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All Eyes on Mental Health & Hip Hop


By Akeem Sule and Becky Inkster, Co-Founders of HIP HOP PSYCH, Cambridge, U.K.

Hip-hop and mental health have a lot more in common than meets the eye. Since the genre’s conception in the early 1970s, hip-hop artists have delivered loud-and-clear messages of personal struggles and strengths, as clearly captured in the recent film Straight Outta Compton. Hip-hop culture embraces self-expression and recognizes the daily trials and tribulations that many people face – the pressures that challenge their state of mind.

The distant worlds of hip-hop and psychiatry collided in 2012 when we launched an innovative social venture called HIP HOP PSYCH. We are both affiliated with Wolfson College and the Department of Psychiatry at the University of Cambridge in the UK. Dr. Akeem Sule is a consultant psychiatrist with Cumbria Partnership Trust/South Essex Partnership Trust, and Dr. Becky Inkster is a neuroscientist affiliated with Cambridgeshire and Peterborough NHS Foundation Trust. Equally important though, we are passionate hip-hop fans!

Through HIP HOP PSYCH, we link hip-hop music and culture with mental health to cultivate awareness, empower others and remove stigma surrounding mental health and hip-hop. We apply the five elements of hip-hop culture, especially focusing on the fifth element: knowledge.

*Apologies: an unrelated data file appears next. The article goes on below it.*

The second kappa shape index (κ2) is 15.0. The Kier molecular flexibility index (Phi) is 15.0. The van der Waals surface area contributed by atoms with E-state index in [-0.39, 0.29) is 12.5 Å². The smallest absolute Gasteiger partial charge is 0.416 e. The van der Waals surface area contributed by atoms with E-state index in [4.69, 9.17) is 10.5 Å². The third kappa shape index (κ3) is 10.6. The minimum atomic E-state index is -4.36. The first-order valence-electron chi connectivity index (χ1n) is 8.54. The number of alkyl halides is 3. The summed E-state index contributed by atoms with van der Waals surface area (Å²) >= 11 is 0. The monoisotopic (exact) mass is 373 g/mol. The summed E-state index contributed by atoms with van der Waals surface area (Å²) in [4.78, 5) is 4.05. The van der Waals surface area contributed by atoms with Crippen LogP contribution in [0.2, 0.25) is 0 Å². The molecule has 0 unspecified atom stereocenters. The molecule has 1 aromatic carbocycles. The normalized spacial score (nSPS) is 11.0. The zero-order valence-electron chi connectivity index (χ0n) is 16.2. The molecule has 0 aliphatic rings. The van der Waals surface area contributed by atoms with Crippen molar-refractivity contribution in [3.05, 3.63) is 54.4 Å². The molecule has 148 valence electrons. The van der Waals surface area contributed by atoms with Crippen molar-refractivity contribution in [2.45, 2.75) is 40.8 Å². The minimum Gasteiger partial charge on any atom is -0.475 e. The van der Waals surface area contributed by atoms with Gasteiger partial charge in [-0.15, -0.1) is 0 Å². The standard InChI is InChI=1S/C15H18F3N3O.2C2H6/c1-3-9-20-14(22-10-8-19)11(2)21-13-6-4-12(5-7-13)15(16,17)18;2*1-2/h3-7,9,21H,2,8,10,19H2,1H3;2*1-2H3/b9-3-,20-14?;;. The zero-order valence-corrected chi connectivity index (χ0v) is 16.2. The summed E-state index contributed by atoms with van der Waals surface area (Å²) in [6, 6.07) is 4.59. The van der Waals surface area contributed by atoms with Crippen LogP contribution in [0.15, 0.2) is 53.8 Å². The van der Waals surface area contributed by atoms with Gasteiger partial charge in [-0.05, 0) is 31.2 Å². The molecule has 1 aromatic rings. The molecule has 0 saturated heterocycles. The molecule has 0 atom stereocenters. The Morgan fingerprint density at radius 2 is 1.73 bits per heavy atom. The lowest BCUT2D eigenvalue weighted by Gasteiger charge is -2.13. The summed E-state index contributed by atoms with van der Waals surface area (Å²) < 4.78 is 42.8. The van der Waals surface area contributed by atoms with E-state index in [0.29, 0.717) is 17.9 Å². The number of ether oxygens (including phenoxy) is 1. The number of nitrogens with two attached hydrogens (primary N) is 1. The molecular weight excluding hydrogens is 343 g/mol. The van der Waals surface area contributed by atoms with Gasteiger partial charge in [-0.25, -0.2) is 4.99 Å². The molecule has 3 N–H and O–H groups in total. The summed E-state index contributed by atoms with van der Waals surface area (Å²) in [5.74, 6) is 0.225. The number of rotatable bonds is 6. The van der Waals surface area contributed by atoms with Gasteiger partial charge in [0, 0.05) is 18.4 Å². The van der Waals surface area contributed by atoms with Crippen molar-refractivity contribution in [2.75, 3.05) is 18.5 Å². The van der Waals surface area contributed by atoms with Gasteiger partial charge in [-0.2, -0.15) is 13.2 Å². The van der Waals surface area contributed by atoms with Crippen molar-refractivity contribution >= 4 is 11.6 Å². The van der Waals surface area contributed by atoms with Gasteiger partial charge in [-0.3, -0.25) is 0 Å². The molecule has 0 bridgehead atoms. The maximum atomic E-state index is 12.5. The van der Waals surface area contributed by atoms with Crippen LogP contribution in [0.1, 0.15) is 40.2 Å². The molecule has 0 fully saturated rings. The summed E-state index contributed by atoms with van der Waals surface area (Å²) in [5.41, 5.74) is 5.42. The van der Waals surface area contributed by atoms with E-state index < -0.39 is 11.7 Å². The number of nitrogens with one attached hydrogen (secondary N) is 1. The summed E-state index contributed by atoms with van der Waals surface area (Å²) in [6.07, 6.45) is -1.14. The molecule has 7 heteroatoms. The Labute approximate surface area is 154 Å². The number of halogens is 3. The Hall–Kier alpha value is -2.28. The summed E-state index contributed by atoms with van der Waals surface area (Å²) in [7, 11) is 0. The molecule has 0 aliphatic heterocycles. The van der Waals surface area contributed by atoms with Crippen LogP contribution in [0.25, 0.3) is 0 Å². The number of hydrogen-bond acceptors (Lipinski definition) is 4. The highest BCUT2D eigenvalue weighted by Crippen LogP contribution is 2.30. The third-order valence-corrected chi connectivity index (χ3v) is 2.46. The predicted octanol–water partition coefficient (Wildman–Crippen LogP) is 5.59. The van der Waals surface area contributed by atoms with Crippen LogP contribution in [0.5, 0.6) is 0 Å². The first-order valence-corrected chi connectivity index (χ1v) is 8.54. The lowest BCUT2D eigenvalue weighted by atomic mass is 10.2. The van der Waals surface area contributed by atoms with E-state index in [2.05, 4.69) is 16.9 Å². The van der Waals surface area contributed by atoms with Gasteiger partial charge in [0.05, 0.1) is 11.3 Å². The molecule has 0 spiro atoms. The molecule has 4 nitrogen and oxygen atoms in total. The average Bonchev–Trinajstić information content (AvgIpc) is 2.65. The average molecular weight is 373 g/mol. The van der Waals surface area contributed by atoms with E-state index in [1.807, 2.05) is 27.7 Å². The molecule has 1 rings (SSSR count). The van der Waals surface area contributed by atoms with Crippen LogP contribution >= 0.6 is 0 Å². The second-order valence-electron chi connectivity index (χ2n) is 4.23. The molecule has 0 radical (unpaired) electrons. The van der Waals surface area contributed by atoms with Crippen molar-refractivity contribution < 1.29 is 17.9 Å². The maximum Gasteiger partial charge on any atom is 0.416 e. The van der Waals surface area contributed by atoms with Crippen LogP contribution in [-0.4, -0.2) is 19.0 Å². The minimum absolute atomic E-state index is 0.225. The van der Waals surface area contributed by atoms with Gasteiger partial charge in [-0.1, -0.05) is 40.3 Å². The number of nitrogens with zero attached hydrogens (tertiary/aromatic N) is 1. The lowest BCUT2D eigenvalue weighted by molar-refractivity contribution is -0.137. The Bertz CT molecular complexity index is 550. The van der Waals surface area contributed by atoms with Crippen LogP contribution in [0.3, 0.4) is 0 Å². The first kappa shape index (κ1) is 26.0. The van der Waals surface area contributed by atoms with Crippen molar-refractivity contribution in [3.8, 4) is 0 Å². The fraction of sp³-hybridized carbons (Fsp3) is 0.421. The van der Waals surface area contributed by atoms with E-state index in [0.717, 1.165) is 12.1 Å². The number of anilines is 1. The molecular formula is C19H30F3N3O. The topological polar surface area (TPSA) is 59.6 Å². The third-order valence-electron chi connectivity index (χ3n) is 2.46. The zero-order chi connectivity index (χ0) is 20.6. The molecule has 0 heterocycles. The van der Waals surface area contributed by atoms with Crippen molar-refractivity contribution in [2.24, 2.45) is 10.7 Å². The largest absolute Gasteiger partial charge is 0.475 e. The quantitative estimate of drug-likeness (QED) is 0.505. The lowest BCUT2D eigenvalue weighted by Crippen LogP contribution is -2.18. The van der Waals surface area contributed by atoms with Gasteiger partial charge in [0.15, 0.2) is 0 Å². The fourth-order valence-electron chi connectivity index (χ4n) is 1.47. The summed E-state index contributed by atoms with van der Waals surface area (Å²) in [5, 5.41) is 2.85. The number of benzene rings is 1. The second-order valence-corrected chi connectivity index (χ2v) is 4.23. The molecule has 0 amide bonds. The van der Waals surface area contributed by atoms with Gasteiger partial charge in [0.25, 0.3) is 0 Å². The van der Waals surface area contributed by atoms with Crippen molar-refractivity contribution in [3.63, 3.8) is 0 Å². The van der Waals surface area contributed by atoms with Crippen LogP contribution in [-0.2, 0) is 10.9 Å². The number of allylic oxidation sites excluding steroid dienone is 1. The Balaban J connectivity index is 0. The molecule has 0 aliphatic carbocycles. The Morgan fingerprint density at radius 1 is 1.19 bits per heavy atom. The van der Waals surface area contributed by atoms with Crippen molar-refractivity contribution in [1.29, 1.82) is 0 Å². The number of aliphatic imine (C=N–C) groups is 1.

This has been a momentous year for HIP HOP PSYCH. We published an innovative article in The Lancet Psychiatry entitled “Kendrick Lamar, street poet of mental health” that went viral across the world – gaining more than 1.4 million Facebook shares in less than 72 hours. We also received the Senior Public Communications Prize awarded by the British Association of Psychopharmacology. To top it all off, our FIRST EVER TRIP TO NORTH AMERICA will be held in October to the beautiful city of Toronto!


We’re excited to team up with CAMH for HIP HOP PSYCH: Demystifying mental illness through hip hop beats and lyrics, on Saturday, October 17, starting at 8 pm, at the Fairmont Royal York Hotel.

Here’s a sneak peek of what it’s like to attend a HIP HOP PSYCH event: Our events offer something for everyone. Absolutely everyone. It’s for those who love hip-hop. It’s for those who hate hip-hop. It’s for those who have experienced mental health problems. It’s for those who want to learn more and help those who suffer.

The best way to describe our events is to let the people who’ve attended – from inside prison walls to prestigious lecture halls, from universities to dance clubs – speak for themselves:

“All prisoners that attended could relate to the music material. They feel that the knowledge and understanding of this event has helped to develop their own coping skills.” (HMP Bedford Prison, UK, In-Reach Team, 2015).

“We enjoyed the intellectually stimulating cross-disciplinary approach of the speakers.” (Cambridge Psychiatry Society, UK, President, 2012).

“The co-founders adapt the format of an event to suit a particular audience. They also incorporate an off-the-cuff delivery with a feeling of spontaneity that makes it all the more refreshing. I truly enjoyed working with both of them for this event.” (Oxford University African Caribbean Society, UK, Liaison Officer, 2014).